3,000,000 – I Grieve

Does the earth itself despair, when the strain is too much? When the tears fall down like rain upon screens shorting-out from the warm salty deluge that makes its way onto hardened cement floors of basements or the solid stone of bunkers tucked away in terror – fear and loneliness and loss, seasoned with betrayal at last moments missed and the emptiness void of closure that might never be filled; running then into the sewers and out to the sea to join the nameless un-mourned dead?

Does mother nature grieve as she receives to her bosom the assembly line of ordered orifices laid out into infinity, of fresh-dug earth, into which go the quick-dried coffins unevenly assembled, watched over only by the cardboard countenances of the anonymous plastic gravediggers proffering their trade? I think she must. But do we?

We can weep for one tragic death. A car accident that takes a child from her mother; a disease striking down singer or surgeon in their prime – robbing us of them, and them of that which fills our spirit, giving breath not just life. We can grieve for a boy as a tear splashes upon the loose-packed earth under which lies his love, the one he knew was once and for eternity. Those things we understand, for they burst with overflowing of humanity and our condition. But these numbers, the endless deluge of tales of hardship and loss, friend and stranger alike — the daily ticker-march of death in ones and twos and tens and hundreds — 10,000 a day, more now. What do we do about numbers like these? How does the callous not grow ever thicker with each article, each report, each anxious missed phone-call or sleepless night – until our emotions are so overgrown with exhaustion and with use that they no longer register touch?

And it’s more than the death, as if there is more than death. The aged, robbed of their last years as they stare through the saran-wrapped windows to a world that quietly, quickly slips away – at least for them; grasping at each last minute, breathing deeply of their final breaths as their nostrils fill only with the stench of bleach where the delicate aroma of rosebuds before flitted upon the delicate caress of the warming spring breeze. Last birthdays lived alone; the pale glow of a phone or pad giving off an unsatisfying unhealthy light where there used to be a candle that glowed. Dreams, cut short – lives, interrupted before they began – the Peace Corps worker abandoning the cradled vision of the African village to look down with a shrug as the debt-pile grows and the want-ad column shrinks, and sighs deeply and dejectedly — this is the harsh reality of now, best not to rage. For how can we rage at a thing such as has befallen us? The Olympians, their one chance – waiting breath baited, will they compete this year…? Or will this season pass them by; returning them to the high-school gymnasium with only laments of what might have been to deliver with a bitter grimace to the next generation of champions. Businesses, shuttered – vacant lidless eyes staring down upon the main street of a town that no longer boasts a chocolatery, a wine bar, a specialty soap shop. Only a fleet of canned-good delivery trucks; anonymous beetle men, shielded in plastic, plying their perilous business – essential, in a world where all else has become superfluous.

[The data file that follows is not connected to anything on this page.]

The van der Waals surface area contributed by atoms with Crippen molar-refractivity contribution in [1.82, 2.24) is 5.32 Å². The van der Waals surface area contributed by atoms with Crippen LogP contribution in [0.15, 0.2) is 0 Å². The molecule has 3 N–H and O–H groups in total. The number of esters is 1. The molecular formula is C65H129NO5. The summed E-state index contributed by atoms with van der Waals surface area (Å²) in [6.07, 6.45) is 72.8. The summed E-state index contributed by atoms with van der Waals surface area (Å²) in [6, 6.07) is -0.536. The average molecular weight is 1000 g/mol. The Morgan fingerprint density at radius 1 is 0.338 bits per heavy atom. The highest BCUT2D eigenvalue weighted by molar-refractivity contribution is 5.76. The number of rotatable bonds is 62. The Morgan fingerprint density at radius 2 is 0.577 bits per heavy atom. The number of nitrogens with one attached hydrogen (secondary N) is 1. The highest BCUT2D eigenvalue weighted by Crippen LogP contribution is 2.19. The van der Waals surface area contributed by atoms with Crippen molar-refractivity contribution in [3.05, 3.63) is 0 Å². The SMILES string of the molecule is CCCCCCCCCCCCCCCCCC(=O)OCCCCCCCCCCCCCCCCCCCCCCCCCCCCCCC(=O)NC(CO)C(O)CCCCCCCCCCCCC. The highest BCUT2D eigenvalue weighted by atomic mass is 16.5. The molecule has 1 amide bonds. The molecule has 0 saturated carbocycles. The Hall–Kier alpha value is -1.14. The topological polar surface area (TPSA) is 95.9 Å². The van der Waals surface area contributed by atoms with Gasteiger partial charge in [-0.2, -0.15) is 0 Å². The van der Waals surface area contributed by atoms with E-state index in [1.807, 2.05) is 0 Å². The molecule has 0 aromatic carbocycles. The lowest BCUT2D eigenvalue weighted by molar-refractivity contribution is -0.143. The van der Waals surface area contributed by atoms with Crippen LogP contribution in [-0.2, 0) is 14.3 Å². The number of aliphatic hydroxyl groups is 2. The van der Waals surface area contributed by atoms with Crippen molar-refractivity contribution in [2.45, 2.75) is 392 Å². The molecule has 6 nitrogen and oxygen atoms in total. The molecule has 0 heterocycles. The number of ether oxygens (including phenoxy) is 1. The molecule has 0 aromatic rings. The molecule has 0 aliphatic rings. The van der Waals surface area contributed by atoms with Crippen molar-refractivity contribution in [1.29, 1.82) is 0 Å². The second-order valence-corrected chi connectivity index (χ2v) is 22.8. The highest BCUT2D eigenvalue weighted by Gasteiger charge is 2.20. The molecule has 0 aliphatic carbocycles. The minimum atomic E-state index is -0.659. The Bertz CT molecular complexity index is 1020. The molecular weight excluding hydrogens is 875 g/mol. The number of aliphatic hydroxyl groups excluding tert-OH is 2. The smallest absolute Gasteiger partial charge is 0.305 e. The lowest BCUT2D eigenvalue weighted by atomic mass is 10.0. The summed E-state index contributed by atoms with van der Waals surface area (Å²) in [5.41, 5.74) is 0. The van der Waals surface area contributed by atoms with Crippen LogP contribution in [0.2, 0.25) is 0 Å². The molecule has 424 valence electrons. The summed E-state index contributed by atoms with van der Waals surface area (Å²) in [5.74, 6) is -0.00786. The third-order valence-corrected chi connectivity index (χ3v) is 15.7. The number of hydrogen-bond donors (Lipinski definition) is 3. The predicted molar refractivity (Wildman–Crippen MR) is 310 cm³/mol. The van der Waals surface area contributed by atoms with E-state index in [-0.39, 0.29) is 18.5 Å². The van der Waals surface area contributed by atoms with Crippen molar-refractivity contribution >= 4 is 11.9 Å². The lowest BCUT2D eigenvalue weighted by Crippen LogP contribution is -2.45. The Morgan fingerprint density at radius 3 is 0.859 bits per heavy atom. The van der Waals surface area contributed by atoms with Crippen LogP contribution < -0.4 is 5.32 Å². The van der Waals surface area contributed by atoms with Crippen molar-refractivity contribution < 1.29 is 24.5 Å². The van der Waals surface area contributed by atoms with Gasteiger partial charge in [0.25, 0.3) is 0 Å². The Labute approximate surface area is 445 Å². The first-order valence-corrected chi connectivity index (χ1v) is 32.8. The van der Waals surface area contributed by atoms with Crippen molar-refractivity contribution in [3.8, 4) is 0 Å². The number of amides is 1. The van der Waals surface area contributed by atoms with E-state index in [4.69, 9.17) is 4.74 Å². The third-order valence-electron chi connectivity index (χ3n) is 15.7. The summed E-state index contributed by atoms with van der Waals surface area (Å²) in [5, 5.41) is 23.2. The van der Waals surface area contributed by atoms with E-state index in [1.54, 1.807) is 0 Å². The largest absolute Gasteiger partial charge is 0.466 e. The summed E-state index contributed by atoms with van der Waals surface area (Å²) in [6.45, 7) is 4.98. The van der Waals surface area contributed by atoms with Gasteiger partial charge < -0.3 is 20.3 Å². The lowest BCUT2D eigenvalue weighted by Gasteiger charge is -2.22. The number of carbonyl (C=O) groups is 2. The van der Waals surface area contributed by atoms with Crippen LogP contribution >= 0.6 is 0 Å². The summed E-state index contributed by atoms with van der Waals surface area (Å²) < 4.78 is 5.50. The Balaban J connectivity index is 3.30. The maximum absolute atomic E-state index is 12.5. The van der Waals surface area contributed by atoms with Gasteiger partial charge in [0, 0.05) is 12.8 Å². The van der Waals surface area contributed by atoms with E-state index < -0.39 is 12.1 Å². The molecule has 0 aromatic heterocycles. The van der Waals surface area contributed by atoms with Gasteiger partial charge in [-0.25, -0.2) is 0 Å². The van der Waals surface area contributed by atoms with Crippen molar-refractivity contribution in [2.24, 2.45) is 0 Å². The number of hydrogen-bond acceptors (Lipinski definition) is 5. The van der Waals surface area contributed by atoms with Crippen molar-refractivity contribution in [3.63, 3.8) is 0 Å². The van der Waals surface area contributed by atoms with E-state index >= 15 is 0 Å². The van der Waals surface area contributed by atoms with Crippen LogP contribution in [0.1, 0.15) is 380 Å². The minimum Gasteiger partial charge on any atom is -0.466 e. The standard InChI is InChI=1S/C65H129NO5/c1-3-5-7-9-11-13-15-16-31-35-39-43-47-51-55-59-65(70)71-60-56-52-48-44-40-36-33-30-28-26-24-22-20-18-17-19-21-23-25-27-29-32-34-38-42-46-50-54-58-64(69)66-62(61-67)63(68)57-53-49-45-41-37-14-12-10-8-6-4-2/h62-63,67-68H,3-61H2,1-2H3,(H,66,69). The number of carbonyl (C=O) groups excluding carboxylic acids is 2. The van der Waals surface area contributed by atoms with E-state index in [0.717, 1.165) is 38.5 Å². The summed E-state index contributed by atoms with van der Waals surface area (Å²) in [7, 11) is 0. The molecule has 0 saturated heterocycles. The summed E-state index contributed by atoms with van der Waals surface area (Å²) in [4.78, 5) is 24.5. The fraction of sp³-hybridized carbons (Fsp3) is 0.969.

How do we mourn for all this? And how do we mourn the 3,000,000 dead? How do we not let the sheer size of the number numb us to the reality that each of them was, like us, a living-fighting-kicking-breathing person to the end. Do we light a candle for them? Such a blaze would be perilous. Do we dare shed a tear for the empty places at the dinner table – and risk the torrent, a great salty river flowing to the sea, and the devastation that would ensue? Do we all scream out loud at the powerlessness of our loss, and risk the shaking of the earth? Or perhaps instead we simply say a silent prayer, for each life…? Isn’t there too much silence these days – long after the Italian canticos to their healthcare workers gave way to the unsung hum-drum of shattered illusions and the shelving of once-bright dreams? Yes, would that we could mourn loudly – that is what this morbid milestone moment demands.

As for me, I choose to listen to a song, over and over like I often do when I am melancholy; and like the ancient preachers did in plagues of old, consecrating the waters when the cemeteries filled to bursting – I channel the mariners’ in a simple prayer for the departed:

“Unto Almighty God we commend the soul of our brother departed, and we commit his body to the deep; in sure and certain hope of the Resurrection unto eternal life, through our Lord Jesus Christ; at whose coming in glorious majesty to judge the world, the sea shall give up her dead; and the corruptible bodies of those who sleep in him shall be changed, and made like unto his glorious body; according to the mighty working whereby he is able to subdue all things unto himself.”

About Joel D. Hirst

Joel D. Hirst is a novelist and a playwright. His most recently released work is "Dreams of the Defeated: A Play in Two Acts" about a political prisoner in a dystopian regime. His novels include "I, Charles, From the Camps" about the life of a young man in the African camps and "Lords of Misrule" about the making and unmaking of a jihadist in the Sahara. "The Lieutenant of San Porfirio" and its sequel "The Burning of San Porfirio" are about the rise and fall of socialist Venezuela (with magic).
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